She didn't. I grant you her signature was formal and her salutation not. I suppose that is because she starts with a concern and ends with possible requirements for action as she sees it necessary.

Still, you all have a point...I may have pushed the wee concern too far.

I have had considerable experience in the need to attend to matters of protocol and was raised in a family where we spoke to our parents using their first names but at the same time did not understand that to give us undue license (or at least we were taught otherwise quickly.) It takes a good while for me in private to use a bishop's first name without the title in front, as if it were also part of the name. I almost never do that in public. In overseas work I have tried to be sensitive to such matters and every once and a while have mis-spoken, sometimes at some cost to relationships. The careful dance of familiarity and formality is always in play a bit.

Still I suspect my comment was of minimal value and maybe a wrong turn. That happens.

Josh Indiana said...

I'm much more interested in Duncan's characterization of TEC as "secularly attuned" and DioPitt as "secularly critiquing."

As you've pointed out, complacency in the face of evil war, as well as rampant consumerism, are well-known in both entities.

Yet there are more voices heard and actions taken in TEC against these evils than in most other churches. That's one reason I'm an Episcopalian.

I think of your own antiwar witness, the PB's statements, Episcopal Peace Fellowship, HOB statements, the recent peace vigil at all houses of Holy Cross Monastery, and many other similar events. This war, after all, is the Worst Thing Going.

Thus Duncan's charge that TEC is "secularly attuned" is completely bogus.

It's what we're attuned to and what we critique that's at issue. And that, as always, comes down to homosexuality.

He drives relentlessly to separate from TEC (keeping the property), "witnessing to Christ" by oppressing Gay people.

The rest of us ought not to let this shopworn meme go without challenge. Duncan can't create his "Church of Pittsburgh," denouncing war while also waging it. So it all comes down to God's alleged horror over same-sex love.

devon said...

Really, isn't the point the over-the-top SEE-ME-the-NOBLE-MARTYR the tone of Duncan's response. Sheesh, he's well on the way to declaring himself the 2nd Coming, or at the very least, the 2nd incarnation of Stephen Martyr.

4May1535+ said...

Mark, I take your point--+William Cockburn Russell Sheridan (RIP) was "Sherry" around the Anglican Communion, but I would have been embarrassed to speak to him without putting 'sir' at about the end of every other sentence. "+ Bob Pittsburgh" bothers me both because of the incongruity (imagine "+Tom Dunelm." or even "Betty R.") and because I think the custom of signing with one's diocese in place of one's surname comes, formally or informally, from the character of dioceses as peerages in the UK, a character which no American diocese possesses.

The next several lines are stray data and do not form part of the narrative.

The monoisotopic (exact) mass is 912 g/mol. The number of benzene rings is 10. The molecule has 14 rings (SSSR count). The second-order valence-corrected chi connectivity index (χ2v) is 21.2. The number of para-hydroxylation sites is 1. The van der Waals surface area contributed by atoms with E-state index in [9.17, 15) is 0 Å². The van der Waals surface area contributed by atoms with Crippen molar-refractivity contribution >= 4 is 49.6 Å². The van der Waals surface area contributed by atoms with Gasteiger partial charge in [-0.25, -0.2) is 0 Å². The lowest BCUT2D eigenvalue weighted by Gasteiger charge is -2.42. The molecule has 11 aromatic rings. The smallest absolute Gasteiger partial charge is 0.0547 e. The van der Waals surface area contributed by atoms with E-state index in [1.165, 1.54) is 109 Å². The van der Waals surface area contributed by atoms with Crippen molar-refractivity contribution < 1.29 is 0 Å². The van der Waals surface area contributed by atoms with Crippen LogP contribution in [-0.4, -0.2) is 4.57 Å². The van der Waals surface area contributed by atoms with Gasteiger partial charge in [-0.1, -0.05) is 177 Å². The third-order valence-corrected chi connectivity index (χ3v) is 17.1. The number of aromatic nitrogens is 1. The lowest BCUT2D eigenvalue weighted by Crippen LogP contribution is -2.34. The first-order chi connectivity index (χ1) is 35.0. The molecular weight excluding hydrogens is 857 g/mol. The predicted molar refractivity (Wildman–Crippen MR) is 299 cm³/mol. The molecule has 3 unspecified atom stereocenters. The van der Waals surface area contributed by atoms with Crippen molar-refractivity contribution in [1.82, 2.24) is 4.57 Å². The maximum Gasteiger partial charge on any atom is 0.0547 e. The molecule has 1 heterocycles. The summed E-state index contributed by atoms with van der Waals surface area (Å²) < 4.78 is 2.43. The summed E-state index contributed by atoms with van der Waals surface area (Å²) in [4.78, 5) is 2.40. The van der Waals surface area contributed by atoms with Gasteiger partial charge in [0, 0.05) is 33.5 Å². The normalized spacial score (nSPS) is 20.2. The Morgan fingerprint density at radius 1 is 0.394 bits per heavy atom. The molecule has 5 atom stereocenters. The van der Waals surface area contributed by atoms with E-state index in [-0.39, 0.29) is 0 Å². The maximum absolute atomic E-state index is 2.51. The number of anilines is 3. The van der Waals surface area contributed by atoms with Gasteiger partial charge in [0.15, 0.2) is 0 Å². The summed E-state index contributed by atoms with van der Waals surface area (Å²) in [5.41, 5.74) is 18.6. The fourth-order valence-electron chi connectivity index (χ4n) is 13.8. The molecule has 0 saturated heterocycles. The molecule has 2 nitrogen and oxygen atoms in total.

Allen said...

VERMONT:

Jefferts-Schori stated that there is a misguided minority in the Church who wants to cease baptizing gays and lesbians.

Can't win with the truth? Change to a lie and hope that no one will ask questions.

To me, she's just Jefferts-Schori because the truth is not in her after such a bold-faced ruse.

She makes all of her supporters proud, doesn't she?

Dirty Davey said...

Who will rid us of this meddlesome bishop?

Padre Wayne said...

Oh, puhleeze, Alan...Citation, please? source? context? talk about changing truth (the witness of ++Katharine) to lie (yours).

Plus: Stay with the thread if you can.

JCF said...

Jefferts-Schori stated that there is a misguided minority in the Church who wants to cease baptizing gays and lesbians.

"a bold-faced ruse", allen?

With recent statements out of the Nigerian Church (expressing outrage at the CofE position, that lay-people may be in same-sex relationships w/o censure), what you quote ++KJS saying doesn't seem that far afield (i.e., if an adult in a same-sex relationship couldn't be baptized in Nigeria, isn't it reasonable to conclude that Anglican bodies seeking to copy Nigeria wouldn't permit such baptisms, either?)

toujoursdan said...

What Katherine says is absolutely right. That is true in large parts of the communion.

Anonymous said...

(Dan)
Post at SFiF and now at Jajke's is the following:
AN OPEN LETTER TO MY FELLOW PRIMATES






Grace and peace to you from God our Father and our One and Only Saviour Jesus, the Christ.



I write on the 490th anniversary of that moment in Church history when Martin Luther nailed his 95 theses to the door of the Cathedral in Wittenberg in which he asserted, among other things, that the truth of the gospel must always take precedence over the structures of the church. It is becoming increasingly clear that we are facing a similar situation today. While it has been my hope that we would be able to share these reflections face to face it seems unlikely that we will be called to meet together in the near future and so I offer these thoughts by letter.